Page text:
Let the search begin for viable alternatives to the world’s fiat currencies. Is bitcoin the answer?

What value does the dollar, or the euro, or the yen have, when the people responsible for maintaining it can play the fool like this with its underpinnings?

PUBLISHED : Monday, 08 January, 2018, 2:57pm
UPDATED : Monday, 08 January, 2018, 10:56pm

Transaction fees hamper everyday bitcoin use

-- South China Morning Post - Business , January 8

When is the last time you heard anyone say that bitcoin is here to stay?

I certainly cannot remember hearing anything of the sort recently. All that I hear and read is that bitcoin is a speculative bubble headed the way of the dodo bird.

Now I don’t pretend to understand how it works. People have explained blockchain to me before, that drew from me only a grimace of idiocy. I’m in my sixties. I was raised on vacuum tube technology. This one is beyond me.

As much as bitcoin’s recent trading does indeed exhibit the traits of a speculative bubble, I think there may be a lasting role for cryptocurrencies other than as a criminal’s money laundering currency of choice, which the reported impossibility of tracing transactions certainly makes bitcoin.

It is not because cryptocurrencies are necessarily so good that I think there is a lasting future for them. It is more that the traditional hard currencies - the dollar, the euro, the yen or any of them - are steadily losing the attributes that made them “hard.”

The problem at heart is that we have lost gold. For most of the history of civilisation, gold was the ultimate backing of currency because, fortuitously, the amount of it in circulation at any period, times the speed at which it turned over, roughly matched the growth of the economies that used it.

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This meant that as an accident of history, currencies based on gold maintained a more or less steady value.

In the late nineteenth century, however, this began to change. The world’s economy expanded faster than the availability of gold, despite huge discoveries of the metal’s ore. The result was worldwide deflation. Prices fell. The growth of international trade and investment also strained the fixed price of gold in major currencies.

Things grew worse in the 20th century, and in 1973 the United States finally declared a formal end to gold backing for the US dollar. The rest of the world followed.

The value of a banknote in your wallet now rests only on your confidence that the relevant monetary authority won’t print too many of them.

In the space of only a few decades, it has proved a vain hope. True, most monetary authorities have not printed too many of them. That is only the way of countries like Venezuela.

Instead, they have sought economic stimulus by cheapening their currencies with more complicated tricks, such as quantitative easing, which force interest rates down while not changing the amount of money in circulation.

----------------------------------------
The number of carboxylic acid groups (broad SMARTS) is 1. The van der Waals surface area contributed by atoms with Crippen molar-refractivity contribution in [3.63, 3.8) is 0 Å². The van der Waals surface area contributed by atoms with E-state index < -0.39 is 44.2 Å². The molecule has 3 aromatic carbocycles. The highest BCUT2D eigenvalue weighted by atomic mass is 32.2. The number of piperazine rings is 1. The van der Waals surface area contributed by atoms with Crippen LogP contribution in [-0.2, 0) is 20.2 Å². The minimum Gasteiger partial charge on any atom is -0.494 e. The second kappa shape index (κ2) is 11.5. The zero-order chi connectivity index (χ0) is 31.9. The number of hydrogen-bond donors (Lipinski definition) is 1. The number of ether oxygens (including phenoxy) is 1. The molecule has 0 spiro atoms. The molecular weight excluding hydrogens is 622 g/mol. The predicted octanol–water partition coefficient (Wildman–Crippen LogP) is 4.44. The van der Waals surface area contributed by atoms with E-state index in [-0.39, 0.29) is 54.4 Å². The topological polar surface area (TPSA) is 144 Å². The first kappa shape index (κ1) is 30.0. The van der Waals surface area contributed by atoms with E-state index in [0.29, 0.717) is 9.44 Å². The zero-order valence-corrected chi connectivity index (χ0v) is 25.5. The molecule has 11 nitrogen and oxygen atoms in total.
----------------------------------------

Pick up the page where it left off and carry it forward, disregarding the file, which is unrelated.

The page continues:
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Without going into all the technical details, the result has not been economic stimulus, but government profligacy, diversion of money from mainstream industries into financial chicanery, home prices driven to astronomic levels and investment otherwise misdirected by subversion of the price of money.

We are living in the boom phase of this monetary delusion at the moment, but when it is shattered, as it must inevitably be, one big question will arise: What value does the dollar, or the euro, or the yen have, when the people responsible for maintaining it can play the fool like this with its underpinnings?

The real value of gold is that no human can manufacture it, or easily find it and extract it. Perhaps the only way to give a currency a worthwhile backing is to put it similarly beyond human reach. If it takes only one fool to destroy it, and such fools will certainly arise sooner or later, let no one touch its backing.

This is essentially what we have with the extreme difficulty of mining bitcoin from mathematical workings. It is far from ideal, but it at least represents a search along the right path.

Why is South Korea suddenly terrified of bitcoin?

We may not need it as a unit of account. Traditional currencies do well enough for that. Perhaps we may not even need it so badly as a store of value. We have plenty of liquid investment choices. Who holds cash for wealth?

But we will increasingly need something better than fiat currencies for a steady, solidly backed unit of transaction. The world’s central bankers have betrayed the responsibility entrusted to them in this respect

It will have to be a digital currency; that much is clear. Now let the search begin for something better than a bitcoin farm.

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